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    So fist
  Mon Feb 28, 2011 12:05 am
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Is this you?

Does your game start with a brief history told in cut scenes ending with your main character awaking in hometown 1 to a best friend or love interest or mother rousing him from his sleep so he can go to some cave or castle or school or festival for a first adventure with a generic friend whose sole eistence is comic relief?

Is your hero of unknown origins/a chosen one living with a foster parent elder whose village ends up being destroyed or banishing him in a ham handed attempt to justify the hero's departure.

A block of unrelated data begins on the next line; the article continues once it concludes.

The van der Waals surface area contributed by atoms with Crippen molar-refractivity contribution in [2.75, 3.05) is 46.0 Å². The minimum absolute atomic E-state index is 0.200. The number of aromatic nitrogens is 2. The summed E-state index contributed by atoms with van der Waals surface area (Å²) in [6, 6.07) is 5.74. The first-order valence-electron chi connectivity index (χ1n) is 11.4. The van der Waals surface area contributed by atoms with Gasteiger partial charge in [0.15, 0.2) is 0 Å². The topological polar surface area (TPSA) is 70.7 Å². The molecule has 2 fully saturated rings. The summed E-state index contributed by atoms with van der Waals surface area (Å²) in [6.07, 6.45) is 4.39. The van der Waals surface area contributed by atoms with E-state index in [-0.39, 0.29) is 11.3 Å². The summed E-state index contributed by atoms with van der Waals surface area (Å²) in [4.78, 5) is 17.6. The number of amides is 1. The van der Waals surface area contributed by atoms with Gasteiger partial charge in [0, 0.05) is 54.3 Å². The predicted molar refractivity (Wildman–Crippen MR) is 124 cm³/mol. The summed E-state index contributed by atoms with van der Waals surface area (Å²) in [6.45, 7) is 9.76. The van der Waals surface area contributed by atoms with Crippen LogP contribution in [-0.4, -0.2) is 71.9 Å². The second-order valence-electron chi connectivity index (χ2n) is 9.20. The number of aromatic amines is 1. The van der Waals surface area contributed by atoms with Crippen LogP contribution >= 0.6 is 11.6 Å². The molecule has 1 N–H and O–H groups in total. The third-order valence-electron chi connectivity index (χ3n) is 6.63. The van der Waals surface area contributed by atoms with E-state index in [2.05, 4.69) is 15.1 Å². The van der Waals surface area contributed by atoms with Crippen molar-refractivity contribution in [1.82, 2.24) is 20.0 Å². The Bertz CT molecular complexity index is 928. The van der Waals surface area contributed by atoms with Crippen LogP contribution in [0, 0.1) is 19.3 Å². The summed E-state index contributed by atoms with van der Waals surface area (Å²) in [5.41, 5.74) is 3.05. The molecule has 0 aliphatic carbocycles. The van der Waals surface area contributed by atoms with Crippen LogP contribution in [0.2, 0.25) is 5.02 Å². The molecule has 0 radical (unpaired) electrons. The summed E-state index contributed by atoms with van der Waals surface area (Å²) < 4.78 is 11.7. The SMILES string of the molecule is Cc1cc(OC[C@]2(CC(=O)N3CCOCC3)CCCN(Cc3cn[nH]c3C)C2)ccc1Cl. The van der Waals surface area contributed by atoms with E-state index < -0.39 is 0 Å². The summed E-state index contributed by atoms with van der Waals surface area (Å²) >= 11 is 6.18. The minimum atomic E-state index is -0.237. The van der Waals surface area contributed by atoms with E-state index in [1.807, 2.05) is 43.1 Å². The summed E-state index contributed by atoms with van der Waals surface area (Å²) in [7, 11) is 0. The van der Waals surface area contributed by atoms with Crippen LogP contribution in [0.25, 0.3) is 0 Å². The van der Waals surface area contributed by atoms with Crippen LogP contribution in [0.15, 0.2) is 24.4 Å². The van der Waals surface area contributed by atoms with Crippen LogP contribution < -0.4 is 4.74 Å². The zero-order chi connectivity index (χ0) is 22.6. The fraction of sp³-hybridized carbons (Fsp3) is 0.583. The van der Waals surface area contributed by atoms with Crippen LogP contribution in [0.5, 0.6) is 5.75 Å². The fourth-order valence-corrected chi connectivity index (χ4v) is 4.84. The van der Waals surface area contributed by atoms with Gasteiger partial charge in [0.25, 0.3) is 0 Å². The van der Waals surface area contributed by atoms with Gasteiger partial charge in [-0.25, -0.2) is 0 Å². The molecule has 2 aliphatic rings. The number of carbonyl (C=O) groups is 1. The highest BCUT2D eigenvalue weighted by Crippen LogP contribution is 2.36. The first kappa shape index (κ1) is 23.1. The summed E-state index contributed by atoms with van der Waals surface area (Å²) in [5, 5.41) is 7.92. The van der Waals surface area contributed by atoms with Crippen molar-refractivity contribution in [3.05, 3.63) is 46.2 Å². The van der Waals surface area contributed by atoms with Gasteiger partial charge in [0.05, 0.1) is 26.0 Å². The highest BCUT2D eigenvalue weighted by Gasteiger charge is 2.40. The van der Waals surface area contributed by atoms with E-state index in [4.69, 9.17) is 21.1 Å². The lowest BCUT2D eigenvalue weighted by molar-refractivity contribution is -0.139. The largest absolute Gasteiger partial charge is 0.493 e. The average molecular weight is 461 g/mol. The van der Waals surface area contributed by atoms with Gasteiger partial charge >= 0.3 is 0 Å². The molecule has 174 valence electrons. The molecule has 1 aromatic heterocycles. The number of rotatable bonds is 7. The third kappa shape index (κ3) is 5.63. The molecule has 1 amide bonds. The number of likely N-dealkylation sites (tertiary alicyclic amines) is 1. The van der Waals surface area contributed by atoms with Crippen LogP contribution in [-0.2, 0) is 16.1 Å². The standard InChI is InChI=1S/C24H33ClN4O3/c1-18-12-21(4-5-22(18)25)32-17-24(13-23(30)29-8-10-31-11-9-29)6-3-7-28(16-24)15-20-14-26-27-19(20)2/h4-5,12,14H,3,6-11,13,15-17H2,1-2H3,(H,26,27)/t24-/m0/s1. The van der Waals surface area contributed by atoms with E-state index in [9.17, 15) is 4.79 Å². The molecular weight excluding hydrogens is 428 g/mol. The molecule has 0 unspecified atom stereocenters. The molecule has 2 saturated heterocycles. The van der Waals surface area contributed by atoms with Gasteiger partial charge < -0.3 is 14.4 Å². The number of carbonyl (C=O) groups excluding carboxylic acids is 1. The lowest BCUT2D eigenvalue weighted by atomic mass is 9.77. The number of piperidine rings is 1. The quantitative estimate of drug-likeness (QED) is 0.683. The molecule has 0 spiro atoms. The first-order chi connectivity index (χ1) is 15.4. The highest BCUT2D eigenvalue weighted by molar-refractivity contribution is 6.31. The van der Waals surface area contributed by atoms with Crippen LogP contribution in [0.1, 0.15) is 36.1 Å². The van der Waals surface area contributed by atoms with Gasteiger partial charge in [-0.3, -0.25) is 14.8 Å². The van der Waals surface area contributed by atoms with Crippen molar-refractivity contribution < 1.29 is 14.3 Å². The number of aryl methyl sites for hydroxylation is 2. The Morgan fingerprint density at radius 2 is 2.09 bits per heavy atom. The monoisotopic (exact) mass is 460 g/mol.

Is your main character some spikey haired precocious adolescent who lives a care free life until his call forces his departure? Or is he a gothic brooding figure who lives alone, and who's parents are dead or unknown?

Does the main thrust of your quest require the main character to collect orbs, crystals, espers, insert sacred sounding crap here to open the door to some powerful weapon, netherworld, sacred gods, or climactic truth?

Does your world have a massive controlling kingdom, religion, government, or super corporation whose sole existence is to hoard power for power's sake and decieve the people from the truth about their existence as chattel?

In short, is your plot actually a rearrangement of plot and character cliches from games you liked? We've all been here, and, while I won't say that cliches/stereotypes are necessarily completely bad writing practice, there are things you need to be wary of.

Stereotypes aren't a substitute for character depth or development.